CEO Chip Brewer said the company changed the name to improve investor communications and to give the company a name that better reflects what the business has become—and where it is going. “When we talk about revenues, [Topgolf is] already bigger than golf equipment [as a vertical within the business], and it’s growing faster,” he said.
MODG plans to continue investing heavily in new Topgolf centers in the years ahead. The belief is that in addition to the revenues and profits generated, those facilities will help to grow overall participation in the game and create a flywheel effect that spawns new buyers of Callaway golf equipment and Travis Mathew apparel.
“It makes sense. It is a scalable business,” John Kernan (managing director, Cowen and Company) said. “We just think the growth is reflected in its current valuation which is why we rate the stock Market Perform.”
MODG is currently trading at $17.46.
JWS’ Take: MODG decided to rebrand after receiving feedback from investors and the investment community that it could be beneficial to identify with the company’s off-course business. “By 2025 we’re [expecting Topgolf] is going to be more than half of our EBITDA, and the general investment community doesn’t recognize that we own it,” Brewer said.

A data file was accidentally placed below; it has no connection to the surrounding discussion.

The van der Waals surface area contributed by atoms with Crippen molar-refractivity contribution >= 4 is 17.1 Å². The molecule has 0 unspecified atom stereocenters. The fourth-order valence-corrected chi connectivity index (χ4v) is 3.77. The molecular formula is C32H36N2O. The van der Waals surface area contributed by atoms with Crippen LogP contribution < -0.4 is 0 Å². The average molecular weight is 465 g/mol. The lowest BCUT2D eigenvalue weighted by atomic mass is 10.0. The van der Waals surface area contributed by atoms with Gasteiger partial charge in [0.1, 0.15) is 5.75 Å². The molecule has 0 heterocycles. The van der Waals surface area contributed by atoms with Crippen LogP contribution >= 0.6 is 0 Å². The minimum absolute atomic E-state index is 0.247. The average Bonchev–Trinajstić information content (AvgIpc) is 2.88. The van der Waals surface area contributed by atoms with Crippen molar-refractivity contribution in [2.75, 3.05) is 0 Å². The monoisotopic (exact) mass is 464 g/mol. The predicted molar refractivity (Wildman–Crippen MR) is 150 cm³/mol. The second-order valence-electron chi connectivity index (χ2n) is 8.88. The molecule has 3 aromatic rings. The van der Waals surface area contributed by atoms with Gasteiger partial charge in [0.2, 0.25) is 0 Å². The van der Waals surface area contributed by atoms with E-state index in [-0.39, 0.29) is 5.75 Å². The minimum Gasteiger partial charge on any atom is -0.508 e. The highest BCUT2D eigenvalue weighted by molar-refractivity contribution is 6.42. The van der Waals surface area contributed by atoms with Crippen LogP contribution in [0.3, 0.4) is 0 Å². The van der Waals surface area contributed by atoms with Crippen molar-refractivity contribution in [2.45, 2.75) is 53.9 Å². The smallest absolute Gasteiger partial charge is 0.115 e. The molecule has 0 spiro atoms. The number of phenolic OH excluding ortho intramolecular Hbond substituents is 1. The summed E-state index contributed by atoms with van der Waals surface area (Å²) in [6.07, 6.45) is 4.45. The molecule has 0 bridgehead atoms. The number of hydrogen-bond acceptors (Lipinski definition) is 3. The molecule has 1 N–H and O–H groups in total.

John Kernan (managing director, Cowen and Company) was not pushing for a rebrand. “Investors in the market are going to analyze cash flows, returns on capital and risk; I don’t think a name change really alters any of that,” he said
There is no historical evidence that a corporate name change influences future returns. “To suggest [investors] are going to be more predisposed to buying a company because it’s changing its name is inaccurate,” Kernan said.
To date, the early September rebrand has not unlocked any shareholder value. In fact, MODG’s share price is down ~18% since. But the decline is less a reflection of company fundamentals and more about general market sentiment; the S&P 500 is down -8% over the same period. (FWIW, save 2009, the golf business has historically been resilient during economic recessions.)
“I also don’t think the stock is screaming cheap based on traditional financial metrics,” Kernan said.